ONE quiet, comfortable evening I was reading Dickens's ``A Tale of Two Cities,'' engrossed in the story but telling myself that I should be cutting out and sewing the outfit for my choral ensemble performance. Just as the crowd was storming the Bastille, the phone rang. It was our choir director, calling to tell me that publicity pictures would be taken at the rehearsal tomorrow night, and would I please wear a white long-sleeved blouse. With an inward sigh I hung up, put Dickens aside, and began preparations for sewing the outfit. Sewing has always been a fascinating mystery to me. I relish the challenge and excitement of finding out exactly what it is that I am creating, regardless of the illustration on the pattern envelope. After all, one does not expect to find a carnation inside a tin of evaporated milk, or fried chicken inside a can of shortening. Similarly, I have proved time and again that the illustrations on pattern envelopes are unrelated to the finished products created from their contents. The brevity of most pattern instructions, coupled with the paucity of supplemental information contained in them, has forced me to develop advanced problem-solving techniques:
What should I do with the long sleeve that ended up attached to the back of the garment? Should I stuff it with cotton, and perhaps sew a little stuffed felt hand to it? In that case, what will I do with my left arm? I can just leave a gap in the center front seam, which has now become the side seam, put a ruffle around it, and no one will be the wiser.
As I cut out the fabric, I idly wondered if I was really making the alleged skirt-and-blouse pictured on the patterncovers, or some unusual cape-and-turban combination. To compound the challenge, my sewing machine was old and cantankerous and not kindly disposed toward bobbin-winding human beings. I have sewn long seams on that machine, only to find, upon turning them over, that the machine had distributed untidy clumps of tangled bobbin thread all along their reverse sides. Events of this sort usually signaled an impending thread tangle, which occurred once every half hour, and required an additional 10 minutes of labor to sort out.
In between breakdowns it was easy to become lost in musings. . . .
This ensemble was really the first step to an exciting future. Our fledgling group -- which I heard about just in time to audition for -- would become sought-after. We were going to sing an ambitious repertoire of Renaissance works, madrigals, and avant-garde pieces. As a member of this renowned group of singers, I might begin my own chamber choir someday. . . .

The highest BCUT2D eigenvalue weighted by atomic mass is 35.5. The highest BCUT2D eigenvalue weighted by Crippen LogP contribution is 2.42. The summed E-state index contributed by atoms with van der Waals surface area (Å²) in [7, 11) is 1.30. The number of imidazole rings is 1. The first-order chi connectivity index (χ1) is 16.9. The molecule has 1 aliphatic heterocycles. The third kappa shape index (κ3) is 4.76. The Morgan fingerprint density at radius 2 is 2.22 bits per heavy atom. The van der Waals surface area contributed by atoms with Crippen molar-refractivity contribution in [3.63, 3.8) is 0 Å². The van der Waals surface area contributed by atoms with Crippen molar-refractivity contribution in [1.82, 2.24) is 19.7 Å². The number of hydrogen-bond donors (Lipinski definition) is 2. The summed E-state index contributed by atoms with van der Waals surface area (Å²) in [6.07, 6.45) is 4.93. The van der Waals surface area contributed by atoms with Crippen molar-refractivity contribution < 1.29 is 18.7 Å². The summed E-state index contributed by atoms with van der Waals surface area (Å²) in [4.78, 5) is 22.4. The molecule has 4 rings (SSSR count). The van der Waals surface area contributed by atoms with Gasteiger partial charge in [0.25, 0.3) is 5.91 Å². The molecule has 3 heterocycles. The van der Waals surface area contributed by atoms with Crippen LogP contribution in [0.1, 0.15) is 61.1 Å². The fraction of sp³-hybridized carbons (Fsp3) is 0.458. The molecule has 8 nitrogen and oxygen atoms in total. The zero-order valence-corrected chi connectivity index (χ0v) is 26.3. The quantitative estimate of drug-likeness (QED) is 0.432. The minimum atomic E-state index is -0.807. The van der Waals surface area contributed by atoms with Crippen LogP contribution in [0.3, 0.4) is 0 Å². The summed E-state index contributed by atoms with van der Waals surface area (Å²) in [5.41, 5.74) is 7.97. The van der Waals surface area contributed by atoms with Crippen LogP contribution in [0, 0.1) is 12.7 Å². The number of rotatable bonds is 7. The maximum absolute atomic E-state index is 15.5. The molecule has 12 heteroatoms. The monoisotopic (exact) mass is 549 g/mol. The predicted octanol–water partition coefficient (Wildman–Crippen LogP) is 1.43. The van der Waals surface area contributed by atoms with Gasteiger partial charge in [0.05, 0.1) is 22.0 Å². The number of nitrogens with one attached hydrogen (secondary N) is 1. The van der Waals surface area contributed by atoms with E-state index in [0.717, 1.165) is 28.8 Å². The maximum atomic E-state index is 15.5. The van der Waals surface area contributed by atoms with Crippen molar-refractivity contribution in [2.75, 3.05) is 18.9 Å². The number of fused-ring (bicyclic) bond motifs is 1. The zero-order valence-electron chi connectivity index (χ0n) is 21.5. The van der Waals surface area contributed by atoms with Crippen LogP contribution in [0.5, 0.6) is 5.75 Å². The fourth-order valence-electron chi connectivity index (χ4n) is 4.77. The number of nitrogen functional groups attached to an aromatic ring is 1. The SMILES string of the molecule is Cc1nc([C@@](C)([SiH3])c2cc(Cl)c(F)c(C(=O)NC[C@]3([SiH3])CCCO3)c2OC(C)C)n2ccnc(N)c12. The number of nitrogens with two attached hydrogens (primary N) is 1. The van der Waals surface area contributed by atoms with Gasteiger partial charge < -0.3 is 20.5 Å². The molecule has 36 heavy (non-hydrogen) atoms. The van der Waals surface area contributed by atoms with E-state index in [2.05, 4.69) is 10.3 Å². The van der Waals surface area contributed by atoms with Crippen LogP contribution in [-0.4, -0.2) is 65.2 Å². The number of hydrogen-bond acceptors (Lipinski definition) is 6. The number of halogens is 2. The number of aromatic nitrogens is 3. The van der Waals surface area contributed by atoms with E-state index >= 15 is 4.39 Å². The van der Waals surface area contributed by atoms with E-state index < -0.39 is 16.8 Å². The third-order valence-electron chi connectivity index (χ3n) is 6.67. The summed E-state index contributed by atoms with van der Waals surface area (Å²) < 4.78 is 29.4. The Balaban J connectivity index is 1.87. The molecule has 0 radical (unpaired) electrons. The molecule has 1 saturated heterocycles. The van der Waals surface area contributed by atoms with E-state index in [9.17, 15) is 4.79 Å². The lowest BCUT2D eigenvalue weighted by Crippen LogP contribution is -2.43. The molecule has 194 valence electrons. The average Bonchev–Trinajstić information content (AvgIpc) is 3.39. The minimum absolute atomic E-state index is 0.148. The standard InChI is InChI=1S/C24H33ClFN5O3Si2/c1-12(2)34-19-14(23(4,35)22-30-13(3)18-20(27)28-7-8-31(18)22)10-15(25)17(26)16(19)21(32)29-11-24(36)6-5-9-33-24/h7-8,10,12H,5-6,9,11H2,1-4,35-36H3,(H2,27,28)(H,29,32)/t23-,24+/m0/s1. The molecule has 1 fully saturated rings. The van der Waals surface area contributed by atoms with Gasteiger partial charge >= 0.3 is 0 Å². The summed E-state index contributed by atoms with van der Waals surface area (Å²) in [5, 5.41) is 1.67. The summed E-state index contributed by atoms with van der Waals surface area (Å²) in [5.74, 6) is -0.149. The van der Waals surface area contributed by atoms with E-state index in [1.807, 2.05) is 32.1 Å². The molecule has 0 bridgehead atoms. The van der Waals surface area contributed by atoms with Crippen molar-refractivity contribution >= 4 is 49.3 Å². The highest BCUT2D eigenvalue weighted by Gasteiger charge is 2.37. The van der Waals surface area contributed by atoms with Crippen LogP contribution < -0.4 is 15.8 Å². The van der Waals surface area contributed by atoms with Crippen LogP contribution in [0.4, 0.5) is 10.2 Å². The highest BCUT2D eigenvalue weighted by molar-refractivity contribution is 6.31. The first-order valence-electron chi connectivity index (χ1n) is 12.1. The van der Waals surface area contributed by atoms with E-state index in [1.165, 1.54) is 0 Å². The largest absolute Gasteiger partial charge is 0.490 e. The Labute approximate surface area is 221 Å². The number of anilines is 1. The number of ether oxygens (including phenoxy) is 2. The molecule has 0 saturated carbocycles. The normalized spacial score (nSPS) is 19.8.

The thread snapped, snapping my train of thought along with it. I paused in my musings only long enough to locate a small screwdriver. . . .
As renowned persons are often asked to do, I would be asked to endorse a particular product or service. Yes, hardware products are definitely something I would endorse, I thought to myself, using my screwdriver to coax recalcitrant thread ends out of the bobbin case. The money would be useful in lieu of a grant. . . .
I started the machine again -- good, an entire seam without a tangle. . . .
The ad would be a full-page spread consisting of a picture of about a dozen choir members engaged in various stages of garment construction. The hub of activity would be me, seated at an ancient sewing machine, the likes of which can be bought at garage and moving sales nowadays for under $15. The caption would read:
``Yes,'' says the world's foremost choir director and ensemble singer, ``I know the challenge of trying to sew an entire ensemble outfit on an antique sewing machine immediately before a performance. That's why I use my STRETTO brand screwdriver and hammer to chisel the bobbin off of my machine's bobbin winder, or to fasten loosened screws that jiggle out as my machine sews. STRETTO brand hardware tools have given my choir an edge they can use.''
As I mused, the bobbin thread tangled again.